The summonses issued and fines collected would be more than enough to recoup the minimal expenditure on cameras, uniforms, training, and commissions, including an efficient system to collect evidence and fines after notifying the offenders.

The authorities would not have to spend more on static cameras or give the excuse that the limited number of enforcement officers cannot be present everywhere.

My plans were shelved and nothing happened until almost nine years later. On Sept 22, 2012, the Automated Enforcement System (AES) started operations with 14 static cameras and captured 63,558 offences within the first eight days of operations.

This prompted me to point out that at this rate, 830 cameras would be able to capture 171,772,650 offences in a year. Later, there was a huge public outcry and the AES was withdrawn and the government had to compensate the two concessionaires.

In November 2015, I wrote that the new concessionaire was scheduled to reintroduce the AES in the first quarter of 2016 covering 350 locations. But it did not happen and I proposed the use of dashboard cameras or dashcams as the most effective tool to capture traffic offences and street crimes.

This would allow thousands of private and commercial vehicles to participate by fitting high-quality dashcams and submit evidence of traffic violations, corruption and crime.

Dashcams are superior to AES cameras that are fixed at known locations and cannot capture dangerous driving, tailgating, overtaking at double lines, driving on emergency lanes and obstructing traffic by double parking.

Motorists and motorcyclists would have to be on their best behaviour as the vehicles behind may be fitted with dashcams, and rear-facing cameras can also record more offences.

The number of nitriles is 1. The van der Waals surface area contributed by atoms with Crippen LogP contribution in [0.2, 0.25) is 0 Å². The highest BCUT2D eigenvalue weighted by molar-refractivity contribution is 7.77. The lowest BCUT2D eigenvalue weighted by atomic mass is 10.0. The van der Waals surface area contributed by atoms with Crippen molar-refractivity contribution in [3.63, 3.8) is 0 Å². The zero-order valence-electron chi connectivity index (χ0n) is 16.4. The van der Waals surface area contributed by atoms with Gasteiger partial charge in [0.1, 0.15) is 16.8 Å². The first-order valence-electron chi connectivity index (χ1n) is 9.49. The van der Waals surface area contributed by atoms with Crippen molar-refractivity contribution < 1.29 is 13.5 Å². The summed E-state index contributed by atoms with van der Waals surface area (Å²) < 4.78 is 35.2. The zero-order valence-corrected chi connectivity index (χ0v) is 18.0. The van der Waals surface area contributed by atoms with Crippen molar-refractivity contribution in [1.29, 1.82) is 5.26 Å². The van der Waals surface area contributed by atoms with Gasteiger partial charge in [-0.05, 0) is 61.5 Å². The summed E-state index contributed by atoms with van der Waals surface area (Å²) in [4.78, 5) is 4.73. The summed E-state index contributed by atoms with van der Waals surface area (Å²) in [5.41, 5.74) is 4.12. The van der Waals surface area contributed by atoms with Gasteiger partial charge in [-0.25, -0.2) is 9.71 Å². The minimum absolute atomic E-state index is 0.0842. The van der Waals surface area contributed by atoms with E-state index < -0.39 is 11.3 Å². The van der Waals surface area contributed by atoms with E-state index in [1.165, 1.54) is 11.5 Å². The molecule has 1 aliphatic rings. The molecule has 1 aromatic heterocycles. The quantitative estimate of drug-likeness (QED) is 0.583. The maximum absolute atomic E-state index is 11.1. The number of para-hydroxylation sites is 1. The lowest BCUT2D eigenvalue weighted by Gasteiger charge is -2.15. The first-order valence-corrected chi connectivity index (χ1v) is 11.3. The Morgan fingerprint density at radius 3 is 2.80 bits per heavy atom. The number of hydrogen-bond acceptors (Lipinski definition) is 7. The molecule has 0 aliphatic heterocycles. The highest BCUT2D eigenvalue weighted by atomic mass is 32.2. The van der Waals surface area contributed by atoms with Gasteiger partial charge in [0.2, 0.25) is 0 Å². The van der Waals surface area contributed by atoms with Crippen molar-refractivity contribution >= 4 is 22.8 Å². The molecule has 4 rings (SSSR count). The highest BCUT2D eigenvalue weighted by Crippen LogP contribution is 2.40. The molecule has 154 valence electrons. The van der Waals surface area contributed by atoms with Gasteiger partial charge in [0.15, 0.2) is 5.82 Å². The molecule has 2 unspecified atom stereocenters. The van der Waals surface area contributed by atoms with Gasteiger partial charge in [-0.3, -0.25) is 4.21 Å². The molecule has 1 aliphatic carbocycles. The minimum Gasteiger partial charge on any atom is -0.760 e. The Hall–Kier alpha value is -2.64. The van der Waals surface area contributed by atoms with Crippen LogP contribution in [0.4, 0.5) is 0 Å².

There are two major flaws in using a mobile app to report traffic offenders. Firstly, it would encourage the use of handphones for recording while driving or riding, making our roads even more dangerous than they already are.

Secondly, it would promote vigilantism resulting in people taking the law into their own hands. Those seeking revenge on drivers and will follow their vehicles hoping to record one or more offences.

It is not unusual for a typical Malaysian driver to commit many offences daily, such as not stopping fully at junctions but roll past and accelerate when the coast is clear.

It was then reported that 1.6 million traffic offences captured by AES cameras will have to be quashed due to a technicality. The gathering of evidence was performed by the staff of the two concessionaires, but the law only allows officers from state enforcement agencies to perform such tasks.

As such, laws need to be amended for private company staff to process evidence of traffic violations or they could be commissioned as auxiliary officers, wearing the same uniform as a police or Road Transport Department enforcement officer but under the concessionaire’s payroll.

A better step would be to amend the law to allow videos or photos captured by dashboard cameras to be accepted as evidence in court. Until this is done, it is premature to introduce a mobile app for the public to report on traffic offenders, which JPJ had toyed with in the middle of last year.

But as long as political will is lacking, many people will continue to be injured or killed on our roads, many of them needlessly, causing untold sufferings to the victims and miseries to their families


The views expressed here are those of the author/contributor and do not necessarily represent the views of Malaysiakini.